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Getting Started with Machine Learning, Deep Learning, and Other AI Workloads in the Cloud

Joseph_Opdahl
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Introduction

Data collection and analysis are more important than ever in making business decisions. As organizations collect enormous volumes of data from both internal and external sources, they increasingly engage machine learning (ML), deep learning (DL), and other artificial intelligence (AI) in their data analysis workloads. With the right tools, this data can generate insight into new business frontiers—providing customers with customized experiences, identifying fraud and misuse, and yielding other business opportunities.

Graphical processing units (GPUs) are powerful tools for AI workloads, but they can be expensive. They have also become very difficult to source.[1]

Increasingly, some organizations believe that their workloads are large and complex enough to require the compute prowess of one or more GPUs or clusters of cloud machines. In reality, many of these analytical AI workloads can be comfortably supported using CPUs in the cloud. You might work at a smaller company with relatively little data, which your organization might divide into manageable subsets. In these environments, the nature of your data analysis might not demand top-speed performance.

If you’re looking to run your CPU-backed AI workloads in the public cloud, read on to see what we found in our testing on Microsoft Azure and Amazon Web Services (AWS).

ML and Other AI Workloads

Machine learning workloads train with different types of data. Our testing focused on three specific models: ResNet-50, Wide & Deep, and BERT.

ResNet-50 is a convoluted neural network that analyzes and classifies images. Once you’ve trained a model to recognize a certain object in an image, you can use that model to find this object in new images. ResNet-50 workloads dramatically help with medical imaging, self-driving cars, facial recognition, and so much more.

Wide & Deep (W&D) models combine wide linear models and deep neural networks. These models allow for analyzing data in both a specific and a general manner. A common example of a Wide & Deep application is one that lets users request food delivery by entering the specific type of food they want (for example, “shrimp scampi”) within their geographical area. This approach provides a better user experience than an app that lets you order from only one specific restaurant. The linear model in a W&D app increases the likelihood of precisely matching your specific request, while the neural network supports more generic requests such as “seafood.” Another real-world example of a W&D model is the YouTube algorithm, which not only finds videos that match exact search terms but also suggests videos that are similar to those the user watches.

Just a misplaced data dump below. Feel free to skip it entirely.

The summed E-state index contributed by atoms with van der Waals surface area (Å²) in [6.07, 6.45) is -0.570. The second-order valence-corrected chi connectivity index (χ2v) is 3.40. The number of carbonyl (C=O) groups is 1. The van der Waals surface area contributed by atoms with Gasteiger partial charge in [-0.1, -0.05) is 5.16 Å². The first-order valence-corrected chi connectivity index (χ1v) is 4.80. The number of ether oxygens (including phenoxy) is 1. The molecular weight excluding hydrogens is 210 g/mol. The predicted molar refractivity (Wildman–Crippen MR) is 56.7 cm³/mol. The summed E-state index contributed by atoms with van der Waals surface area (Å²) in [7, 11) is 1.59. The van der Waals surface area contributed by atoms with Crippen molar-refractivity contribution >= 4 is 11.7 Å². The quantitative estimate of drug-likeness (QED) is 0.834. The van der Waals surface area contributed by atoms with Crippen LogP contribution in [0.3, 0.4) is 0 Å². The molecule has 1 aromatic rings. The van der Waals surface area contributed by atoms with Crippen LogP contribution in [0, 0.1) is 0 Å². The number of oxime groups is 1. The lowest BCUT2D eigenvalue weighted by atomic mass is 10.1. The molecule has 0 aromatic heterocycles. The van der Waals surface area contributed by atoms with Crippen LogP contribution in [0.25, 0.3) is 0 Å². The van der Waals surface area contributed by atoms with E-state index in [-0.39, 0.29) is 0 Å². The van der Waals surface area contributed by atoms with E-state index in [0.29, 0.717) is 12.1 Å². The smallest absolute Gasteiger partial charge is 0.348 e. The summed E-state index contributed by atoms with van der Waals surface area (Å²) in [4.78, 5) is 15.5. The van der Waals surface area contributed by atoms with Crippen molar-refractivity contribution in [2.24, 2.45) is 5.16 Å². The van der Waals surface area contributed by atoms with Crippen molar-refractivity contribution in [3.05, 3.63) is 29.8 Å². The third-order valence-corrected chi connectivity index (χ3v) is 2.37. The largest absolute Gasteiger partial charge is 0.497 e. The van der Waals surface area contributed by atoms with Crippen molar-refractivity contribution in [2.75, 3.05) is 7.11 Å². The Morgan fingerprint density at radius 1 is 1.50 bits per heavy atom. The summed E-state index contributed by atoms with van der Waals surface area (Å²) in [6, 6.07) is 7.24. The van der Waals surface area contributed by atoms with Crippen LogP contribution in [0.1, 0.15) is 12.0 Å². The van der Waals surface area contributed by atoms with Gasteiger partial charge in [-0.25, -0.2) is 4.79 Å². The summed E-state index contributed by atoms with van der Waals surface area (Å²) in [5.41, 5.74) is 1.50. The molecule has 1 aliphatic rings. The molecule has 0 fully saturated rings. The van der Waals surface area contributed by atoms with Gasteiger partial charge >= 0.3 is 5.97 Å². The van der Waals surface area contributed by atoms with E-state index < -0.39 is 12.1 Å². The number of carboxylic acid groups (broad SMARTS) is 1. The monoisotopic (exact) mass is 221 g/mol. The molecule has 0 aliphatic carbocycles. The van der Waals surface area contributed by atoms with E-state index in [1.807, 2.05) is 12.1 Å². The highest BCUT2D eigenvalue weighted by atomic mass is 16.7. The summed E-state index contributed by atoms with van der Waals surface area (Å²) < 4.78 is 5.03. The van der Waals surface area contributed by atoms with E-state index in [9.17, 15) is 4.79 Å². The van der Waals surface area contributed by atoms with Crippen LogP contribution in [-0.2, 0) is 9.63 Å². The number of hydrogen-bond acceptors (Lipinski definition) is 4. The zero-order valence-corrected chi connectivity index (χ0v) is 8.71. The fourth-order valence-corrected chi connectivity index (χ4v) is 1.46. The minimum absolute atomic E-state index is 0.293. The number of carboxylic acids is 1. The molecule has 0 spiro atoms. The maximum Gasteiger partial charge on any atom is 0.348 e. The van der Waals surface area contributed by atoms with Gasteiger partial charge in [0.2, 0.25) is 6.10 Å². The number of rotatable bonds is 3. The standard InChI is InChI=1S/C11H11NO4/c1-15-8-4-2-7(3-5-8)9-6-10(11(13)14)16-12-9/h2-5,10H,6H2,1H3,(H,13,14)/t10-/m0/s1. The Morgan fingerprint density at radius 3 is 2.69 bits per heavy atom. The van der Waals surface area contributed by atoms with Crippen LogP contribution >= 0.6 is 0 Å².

The last model type we used in testing, BERT (Bidirectional Encoder Representations from Transformers), analyzes text as a natural language processor. Similar to the way that ResNet-50 models train with images, BERT models train with text. After learning common word and phrase combinations, these models can predict text. You’ve probably become accustomed to the way that word processing applications, smart phone keyboards, and email applications can anticipate what you’re about to say once you start typing a sentence or how you might respond to a message you’ve just received. Whether you find these features convenient, creepy, or a little of each, BERT models are likely behind them.

Choosing the Right Instance

When looking into the broad options for moving your ML workloads to the cloud, there’s a lot to consider. Both AWS and Azure offer extensive turn-key services in the AI domain; these range from support for specific ML applications to full-service, end-to-end ML suites such as Azure Machine Learning or Amazon Lex, which helps create chatbots for customer service interactions and engagements.

The goal of our tests was to determine which basic VMs/instances could better perform inference tasks within these three models. For this reason, rather than using special services, we ran pre-trained models on basic VM offerings. We tested a range of instance types and sizes, so that you can compare your workload needs to help determine the best fit for your organization.

The Intel Factor